SPOILERS This movie was unbearable to watch. At every possible moment, the movie manipulates you. Most of the things in this movie are extremely improbable, for example, is it even physically possible to die from being hit in the head with a baseball? The kids are bad actors and most of the adults overact. There are many huge plot flaws. For example, I don't think that Joe wouldn't have been mad at all that Simon killed his mom. the movie was also really, really sappy. Most of the dialog was very clichéd and the characters are all one dimensional. The jokes between Simon and Joe are so bad that it is unbearable to watch them and it makes me squirm to hear them.
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A shameless wallow...
moonspinner556 February 2006
Young boy in early-'60s small town America, born illegitimate to the prettiest lady in the community, learns about life--laughter, love, triumphs and tragedies--alongside his best friend, an undersized 12-year-old named Simon Burch who has a precocious manner and a feeling that he is destined to be a hero. Sentimental childhood remembrances, sometimes done with a comical bent, and nearly always put over with broad strokes. All the main children in the story are well cast, and the film is genuinely heartfelt (so much so that only a true curmudgeon would balk at its tearful inevitabilities), and yet only the subtler moments leave a lasting impression. Much of the noisy comedy, ostensibly present to make this a crowd pleaser, is cutesy-poo, hammered home with silly glee. The picture is fluid and graceful, it has touching passages, but it is also a button-pushing, shameless wallow in sentimental nostalgia. ** from ****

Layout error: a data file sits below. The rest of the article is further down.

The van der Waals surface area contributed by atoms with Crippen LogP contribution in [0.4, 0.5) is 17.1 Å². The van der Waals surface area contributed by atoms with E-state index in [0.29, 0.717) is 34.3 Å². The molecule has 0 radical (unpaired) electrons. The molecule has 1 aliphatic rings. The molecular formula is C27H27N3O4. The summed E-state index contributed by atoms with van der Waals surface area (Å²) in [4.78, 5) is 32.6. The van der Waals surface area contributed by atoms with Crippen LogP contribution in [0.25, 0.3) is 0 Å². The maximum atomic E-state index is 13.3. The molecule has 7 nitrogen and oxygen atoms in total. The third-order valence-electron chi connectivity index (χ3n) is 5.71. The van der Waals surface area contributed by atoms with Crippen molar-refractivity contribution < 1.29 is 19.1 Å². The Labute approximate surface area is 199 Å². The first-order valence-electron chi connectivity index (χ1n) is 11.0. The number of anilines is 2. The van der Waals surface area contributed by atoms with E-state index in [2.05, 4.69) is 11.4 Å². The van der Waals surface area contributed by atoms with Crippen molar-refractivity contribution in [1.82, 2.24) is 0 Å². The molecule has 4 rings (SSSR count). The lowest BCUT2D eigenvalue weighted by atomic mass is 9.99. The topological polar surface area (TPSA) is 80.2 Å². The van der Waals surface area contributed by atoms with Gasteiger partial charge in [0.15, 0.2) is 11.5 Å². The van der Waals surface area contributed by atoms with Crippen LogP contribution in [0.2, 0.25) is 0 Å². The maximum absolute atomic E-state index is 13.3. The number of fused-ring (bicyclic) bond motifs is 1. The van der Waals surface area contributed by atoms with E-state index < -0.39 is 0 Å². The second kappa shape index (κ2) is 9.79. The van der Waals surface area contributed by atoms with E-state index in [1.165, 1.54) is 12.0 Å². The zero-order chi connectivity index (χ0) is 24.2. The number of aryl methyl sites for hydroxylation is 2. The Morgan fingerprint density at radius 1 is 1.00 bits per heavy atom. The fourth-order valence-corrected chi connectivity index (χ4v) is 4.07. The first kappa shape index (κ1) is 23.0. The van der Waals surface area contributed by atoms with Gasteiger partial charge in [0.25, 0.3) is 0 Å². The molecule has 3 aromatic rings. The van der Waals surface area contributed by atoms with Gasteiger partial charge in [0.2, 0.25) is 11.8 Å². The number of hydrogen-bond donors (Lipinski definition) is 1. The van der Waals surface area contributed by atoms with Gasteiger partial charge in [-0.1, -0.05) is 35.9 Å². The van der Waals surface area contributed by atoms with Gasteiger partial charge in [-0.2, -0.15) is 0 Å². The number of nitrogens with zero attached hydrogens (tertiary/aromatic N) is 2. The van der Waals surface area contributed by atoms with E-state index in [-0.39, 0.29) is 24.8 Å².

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Read the book instead.
mollypick12 August 2005
A Prayer for Owen Meany, by John Irving, is my very favorite book. When I found out it was being made into a movie, I was initially excited...until I learned that John Irving requested that the main character's name and movie title be changed to avoid it being associated with the book. This was a bad sign, but I went to see it anyway.

Perhaps the book couldn't have been adapted, but no movie at all would have been better than this. It turns a tragic story of friendship and faith into a clichéd "hero" tale. Now when I describe my favorite book to those who haven't read it, I cringe when they mention they have seen a movie that sounds similar.